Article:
More than 100,000 borrowers will receive student debt forgiveness thanks to policy fixes made to the public service loan forgiveness program.
The relief amounts to more than $6 billion, according to new data released by the U.S. Department of Education.
Signed into law by then-President George W. Bush in 2007, the forgiveness program allows non-profit and government employees to have their federal student loans canceled after 10 years, or 120 payments. The Consumer Financial Protection Bureau estimates that one-quarter of American workers could be eligible.
More from Personal Finance:
House passes ‘Secure Act 2.0’. Here’s what that means for retirement benefits
Biden proposes tax hike on married filers earning over $450,000
Biden’s budget marks $14.8 billion for Social Security. How that will help
However, the program has been plagued by problems, making people who actually get the relief a rarity.
Borrowers often believe they’re paying their way to loan cancellation only to discover at some point in the process that they don’t qualify, usually for technical and confusing reasons. Lenders have been blamed for misleading borrowers and botching their timelines.
More borrowers are now seeing their loans cleared after reforms to the program announced last year by the Biden administration.
Some of those changes including reassessing borrowers’ timelines and counting some payments that were previously ineligible. (For example, the type of loan a borrower held or the repayment plan they were enrolled in often disqualified them, without their knowing.)
How can I benefit from the new rules?
To begin, you want to act quickly, said Mark Kantrowitz, a higher education expert.
That’s because the Biden administration’s new rules for public service loan forgiveness are slated to expire on Oct. 31.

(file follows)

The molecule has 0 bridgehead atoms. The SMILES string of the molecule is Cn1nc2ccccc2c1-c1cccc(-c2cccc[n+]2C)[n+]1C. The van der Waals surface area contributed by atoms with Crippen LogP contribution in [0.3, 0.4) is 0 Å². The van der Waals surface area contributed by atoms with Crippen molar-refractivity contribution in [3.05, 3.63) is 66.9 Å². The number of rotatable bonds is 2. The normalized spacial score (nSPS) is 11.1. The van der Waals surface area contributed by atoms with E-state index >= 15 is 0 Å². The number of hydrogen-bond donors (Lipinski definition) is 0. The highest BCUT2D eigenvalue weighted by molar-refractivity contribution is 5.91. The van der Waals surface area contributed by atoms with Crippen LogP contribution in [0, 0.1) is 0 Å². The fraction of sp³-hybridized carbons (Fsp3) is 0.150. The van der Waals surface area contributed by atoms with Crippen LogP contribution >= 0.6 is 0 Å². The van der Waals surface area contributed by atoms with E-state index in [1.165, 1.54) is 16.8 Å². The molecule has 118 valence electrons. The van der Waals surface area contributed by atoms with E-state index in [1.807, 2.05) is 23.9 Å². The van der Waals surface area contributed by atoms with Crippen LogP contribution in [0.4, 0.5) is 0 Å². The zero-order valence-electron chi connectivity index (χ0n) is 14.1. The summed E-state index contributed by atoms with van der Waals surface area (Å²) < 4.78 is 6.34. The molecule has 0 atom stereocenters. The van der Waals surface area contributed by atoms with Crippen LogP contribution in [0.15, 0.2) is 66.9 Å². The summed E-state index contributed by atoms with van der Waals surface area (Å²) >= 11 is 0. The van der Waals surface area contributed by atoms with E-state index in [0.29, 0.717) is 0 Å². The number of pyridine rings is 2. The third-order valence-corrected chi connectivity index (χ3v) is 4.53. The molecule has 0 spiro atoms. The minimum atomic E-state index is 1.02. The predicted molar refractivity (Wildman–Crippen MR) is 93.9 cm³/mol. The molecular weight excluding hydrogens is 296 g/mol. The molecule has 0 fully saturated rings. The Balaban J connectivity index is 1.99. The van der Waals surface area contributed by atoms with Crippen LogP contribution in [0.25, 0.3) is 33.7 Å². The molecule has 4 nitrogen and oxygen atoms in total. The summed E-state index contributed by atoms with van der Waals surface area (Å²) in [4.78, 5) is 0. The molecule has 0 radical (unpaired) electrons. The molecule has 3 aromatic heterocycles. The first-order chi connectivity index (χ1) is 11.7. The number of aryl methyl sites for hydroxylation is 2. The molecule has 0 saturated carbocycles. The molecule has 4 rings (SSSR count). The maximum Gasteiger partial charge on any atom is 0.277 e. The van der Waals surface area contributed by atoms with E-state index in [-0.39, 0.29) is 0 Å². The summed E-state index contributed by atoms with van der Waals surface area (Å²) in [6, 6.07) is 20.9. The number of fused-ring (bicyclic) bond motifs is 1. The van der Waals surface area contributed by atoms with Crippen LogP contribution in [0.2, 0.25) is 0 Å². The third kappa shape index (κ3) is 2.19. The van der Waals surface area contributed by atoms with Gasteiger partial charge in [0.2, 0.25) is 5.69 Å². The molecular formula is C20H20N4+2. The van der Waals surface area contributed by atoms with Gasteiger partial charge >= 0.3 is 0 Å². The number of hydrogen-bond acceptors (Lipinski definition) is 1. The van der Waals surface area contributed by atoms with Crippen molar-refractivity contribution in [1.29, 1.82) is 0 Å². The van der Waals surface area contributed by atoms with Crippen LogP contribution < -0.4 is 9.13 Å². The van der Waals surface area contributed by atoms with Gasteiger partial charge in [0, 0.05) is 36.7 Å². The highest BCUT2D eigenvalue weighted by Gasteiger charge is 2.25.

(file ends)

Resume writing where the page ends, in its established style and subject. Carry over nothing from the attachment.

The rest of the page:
If you have either a Federal Family Education Loan (FFEL) or a Federal Perkins Loan, which don’t normally count for public service loan forgiveness but now temporarily do, you’ll need to consolidate those into direct loans with your servicer.
“It typically takes 30 days to 45 days for the consolidation to occur,” Kantrowitz said.
“Borrowers should do this even if they don’t expect to have 120 payments by the deadline, as the previously ineligible payments will count only if they do this,” he added.
In addition, borrowers will also have to prove that their work was considered public service for any stretch of time that they’re trying to get counted toward forgiveness. To do so, you’ll want to file with your servicer a so-called employer certification form for each job you’ve had throughout your timeline.
Borrowers currently jobless or not working in public service may still qualify for forgiveness now, so long as they’ve made 120 qualifying payments in the past, Kantrowitz added.
Also, keep in mind that months during the government’s payment pause and interest waiver on federal student loans, which has been effect since March 2020, count toward the program, even if you haven’t been paying.
Some borrowers seem to be getting forgiveness automatically after the government’s auditing of these accounts. Still, taking these steps will make sure you benefit.